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Monday, 16 December 2013

The Unprecedented influx of IVORY GULLS continues

On par with a mammoth influx of juvenile Snowy Owls in North America (involving at least 750 so far), the UK has experienced its largest-ever influx of first-year IVORY GULLS from the Arctic ice-shelf.

Following the first off Seaburn (County Durham) on 30th November, an unprecedented five more have been discovered since......

A first-winter showed well by the coastal car park on Baleshare, North Uist (Outer Hebrides) on 4th December, whilst Dave Pullan watched a first-winter fly southeast past Tarbat Ness (Highland) the following day. The first of two birds was then located at Seahouses Golf Course (Northumberland) on 7th December, the two birds commuting between there and the beach throughout the rest of the day. That very same day, one visited Boddam Fish Factory (Aberdeenshire), before the first long-staying bird pitched up on a dead male Sperm Whale on Orkney at Evie on 12th December. This individual lingered for three days before disappearing.

And then, the inevitable happened, a first-winter was seen by a fishermen on the north Humber on 12th, being relocated by birders on 15th - and visiting two well rotting fish next to the Winestead Outstrays Pumping Station at Patrington Haven (East Yorkshire) and showing at just feet range. This was the litmus for an all-out twitch, with some 25 local birders connecting by dusk and some 150 more by dusk today. I was one of this lucky contingent........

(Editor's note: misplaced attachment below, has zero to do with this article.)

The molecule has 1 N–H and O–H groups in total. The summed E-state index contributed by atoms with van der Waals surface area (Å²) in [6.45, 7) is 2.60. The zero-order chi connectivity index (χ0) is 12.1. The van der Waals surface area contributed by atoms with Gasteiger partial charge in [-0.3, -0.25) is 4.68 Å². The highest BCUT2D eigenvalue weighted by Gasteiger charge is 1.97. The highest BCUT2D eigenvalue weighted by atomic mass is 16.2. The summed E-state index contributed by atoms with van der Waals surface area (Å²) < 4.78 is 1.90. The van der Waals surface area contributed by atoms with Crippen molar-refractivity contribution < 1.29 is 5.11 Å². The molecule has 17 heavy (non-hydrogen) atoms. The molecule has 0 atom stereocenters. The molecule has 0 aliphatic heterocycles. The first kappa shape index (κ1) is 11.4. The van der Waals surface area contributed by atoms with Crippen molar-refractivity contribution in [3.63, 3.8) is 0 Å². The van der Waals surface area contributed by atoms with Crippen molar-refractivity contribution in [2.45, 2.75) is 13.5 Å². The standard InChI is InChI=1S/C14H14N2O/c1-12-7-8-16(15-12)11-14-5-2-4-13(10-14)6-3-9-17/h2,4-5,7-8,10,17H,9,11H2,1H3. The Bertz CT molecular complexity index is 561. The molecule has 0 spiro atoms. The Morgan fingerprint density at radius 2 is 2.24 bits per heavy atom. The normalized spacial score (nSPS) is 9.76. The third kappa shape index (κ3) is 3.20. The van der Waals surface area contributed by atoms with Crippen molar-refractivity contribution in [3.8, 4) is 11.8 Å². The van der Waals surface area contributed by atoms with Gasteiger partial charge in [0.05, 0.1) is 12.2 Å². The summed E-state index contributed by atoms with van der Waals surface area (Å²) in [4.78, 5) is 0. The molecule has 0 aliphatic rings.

The story goes like this.......

Adam Hutt, Martin Garner and a number of other Yorkshire birders got down to the end of Outstrays Lane by dawn and very sensibly (and helpfully), placed just over half a dozen fresh fish with the two badly rotting fish already there by the pumping station. Within a very short time of first light, the first-winter IVORY GULL arrived and spent some 45 minutes feasting at close range. Once full, it then flew out on to the Humber, and joined a large flock of wild Mallard and wintering Wigeon on the receding shoreline as the tide ebbed. It remained out here for most of the day before getting increasingly active as the Humber tide started to rise again from 1300 hours. With waves lapping over its feet, it flew closer a couple of times, following one of the borrow dykes, until it eventually flew strongly towards the gathering crowd and landed just over 200 yards away on some rocks at the end of the point. Then, as predicted, and after a good brush up and preen, it flew over everybody's heads and investigated the fish remains by the pumping station. Initially nervous because of the noise and excitement from birders, it took a few fly-arounds before it plucked up the courage to land and feed. It then delighted the 100-strong crowd by feasting on the Mackerel for the next half-hour........

The story in images......


The original fish remains on the left and the 8 fresh fish on the right


The Winestead Outstrays Pumping Station



The crowd growing in number as the afternoon progressed and waiting for the tide to come in


....and once it did, the Ivory Gull flew and landed on the rocks 220 yards in front of us



...and after a good preen and brush-up, took flight and came towards us...


Came in overhead..


...and landed by the fish



















A close up of those primary tips


...and a close-up of the head



















...and it was brilliant meeting these guys - the NEXT GENERATION BIRDERS, as they have become affectionately known - with the youngest - at just 17 - Chris Bromley on the far left


David Carr did the business when it came to action shots - a selection of his here





And then Morris Rendall's fabulous shots from ORKNEY of the Evie bird....





The influx was presumably as a result of an excellent breeding season coupled with the terrible Winter Storm that travelled from Greenland and produced an enormous tidal surge, the largest in 60 years.